Wednesday, September 1, 2010

Green Acres

I have heard it jokingly said that building a house is the single largest cause of divorce.  I think I believe it!  Whew, this process is barely off the ground and the stress is outrageous!  As if committing to purchase a large parcel of land at auction wasn't stressful enough right out of the gate, the hits just keep coming.  Does anyone ever say, "Sure, we can do that.  No problem at all"?  Maybe they frown on that in contractor school.

So, we own a beautiful field of clover and alfalfa (scroll down for pics in my layout "The House that Love Built). We have a friend who bales it two or three times a year and trades us beef for the hay.  That's not the stressful part. Actually, that's pretty awesome.

Anyway, we picked a site where we'd like to build our house. It's on the edge of a ravine so I can have an overhanging deck with a view of the floor of the woods and the canopy of trees.  That means the fall of the land is wrong and angles toward the house--bad for water run off.  There's good news and bad news about that. It's no sweat because we have to scoop out 700 or so feet of driveway down to eight inches to make a road base and we can use our own dirt to build it up.  Sweet.  Apart from the cost of filling that 700' X 8" with whatever it takes to make a decent road base, anyway.

Now the stress begins. We decided we need power, right? So we called the power company and the first thing the young lady answering calls said was that she already shows us with service.  Uh-oh, not the brightest bulb in the box. Yes, we already have service AT OUR CURRENT HOUSE.  We want to build a new one, that's why you heard "new building site."  Never mind that the bill goes to our post office box and not our physical address (which apparently is an unusual and confusing situation), that's how we want it, please DO NOT correct it!  Can we please talk about THE NEW HOUSE??  It turns out you can't get power until you have a 911 address.

So we got a 911 address.  I'll spare you that laborious story, except to say this: If you want one, start early.  Someone has to get out from behind a desk and measure the distance (while walking it) from the nearest major cross street to your building site and then calculate what the address would be from that.  We now have an address with so many numbers and directions I can't remember it anyway and have to dig through my purse for the little paper I wrote it on.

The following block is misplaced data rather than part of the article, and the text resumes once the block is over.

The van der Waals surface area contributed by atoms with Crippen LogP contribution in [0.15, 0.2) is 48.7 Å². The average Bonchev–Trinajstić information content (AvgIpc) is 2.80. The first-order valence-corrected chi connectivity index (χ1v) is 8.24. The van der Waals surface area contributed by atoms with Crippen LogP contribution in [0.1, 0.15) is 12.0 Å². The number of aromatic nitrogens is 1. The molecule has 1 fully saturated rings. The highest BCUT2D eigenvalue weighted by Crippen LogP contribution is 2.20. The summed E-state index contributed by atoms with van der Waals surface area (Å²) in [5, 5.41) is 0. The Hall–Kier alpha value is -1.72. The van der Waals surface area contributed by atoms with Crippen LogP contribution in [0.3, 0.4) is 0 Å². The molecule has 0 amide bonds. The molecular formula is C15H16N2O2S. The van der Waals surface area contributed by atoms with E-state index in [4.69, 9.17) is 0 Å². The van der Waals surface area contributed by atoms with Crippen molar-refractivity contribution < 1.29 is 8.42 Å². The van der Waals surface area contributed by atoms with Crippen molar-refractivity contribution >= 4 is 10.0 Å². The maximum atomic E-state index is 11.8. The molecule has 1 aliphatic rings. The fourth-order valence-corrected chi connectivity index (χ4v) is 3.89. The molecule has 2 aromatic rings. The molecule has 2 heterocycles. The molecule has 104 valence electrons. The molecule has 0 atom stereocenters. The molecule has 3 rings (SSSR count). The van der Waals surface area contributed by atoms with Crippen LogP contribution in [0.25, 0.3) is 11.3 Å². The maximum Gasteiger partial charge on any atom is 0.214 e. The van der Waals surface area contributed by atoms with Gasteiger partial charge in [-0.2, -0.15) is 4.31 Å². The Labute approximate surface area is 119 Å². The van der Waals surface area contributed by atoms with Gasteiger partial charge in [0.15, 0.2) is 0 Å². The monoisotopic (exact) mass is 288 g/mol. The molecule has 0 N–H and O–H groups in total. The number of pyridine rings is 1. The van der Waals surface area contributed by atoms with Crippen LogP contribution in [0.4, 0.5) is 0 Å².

THEN we called the power company again and they were quite prompt in coming out and checking out our site the following Monday.  Unfortunately, they decided we needed to purchase something called a "pad transformer" for several thousand dollars.  I'm not sure why, but I DID understand that we (as the first builders in the area) would own the power coming through the transformer and everyone else building after us would purchase their power from us.  HUH?  Ummmm, NO, NO, NO.  I so do not want to be responsible for paying for ALL the power and then trying to get the money from everyone else.

Enter the Hub's best friend's dad, who is an electrician extraordinaire.  He said they always try to tell new builders this because it's better for them if you take on the $12-15,000 extra cost for the transformer.  After the power guy saw a guy who understands the hazards of country power, suddenly there will still need to be a pad transformer, but they own it and not us. (This disturbed the Hub, but I am female and have dealt with many men who think I don't know squat.)  Now we just have to decide if we want to have the power overhead or underground....Price tag? $10,000 or so to run it to the site. Oh, and that's just for access...that doesn't include hooking it up to anything.  That costs more.

Well, then we decided we'd better check out a well. What good is an address and power if there's no water, right?  OMS! (that's OH MY STARS!)  Water tables, nearest neighbor stories and three contractors later, we have a consensus.  You can't drill a well.  Oh, there's water.  Plenty of it, actually. It's just that the soil is very sandy (something about dead river bed, blah, blah, blah) and the sand comes in and fills up the well in a few years and you'd have to keep taking care of that issue.  We need a "bored" well...because they bore it out, and, yes, it took me a week to realize it wasn't made of boards. :)  It's not as good an idea, because it's shallower and susceptible to crop run-off and other stuff.  So we'd have to bring in drinking water.  But, we probably would have done that anyway.  We are considering, at this moment, drilling just for fun to see if we hit anything and, if not, doing the bored well.  It's less expensive if we hit (and a better well) and, if we don't, at least we know for sure, I guess.  Cost? $5-10,000.  Probably closer to ten if we do a bored well, which is more expensive anyway, which makes no sense to me if it isn't as desirable.  Go figure.

So, that's the scoop so far...and we haven't even broken ground yet.  The poor Hub is under so much stress worrying about the dang well, because that's the critical issue at the moment.  It's going to be $30-40 thousand before we even break ground. Who knew?....Weeellll, the Hub knew. He tried to warn me, but I'm a jump-in-the-water-looks-great kind of girl.  Problem is there's rocks under the surface of this pond!

Hopefully (hysterical laughter) things will go smoothly when we actually start the physical building.  I'll keep ya posted. ;)

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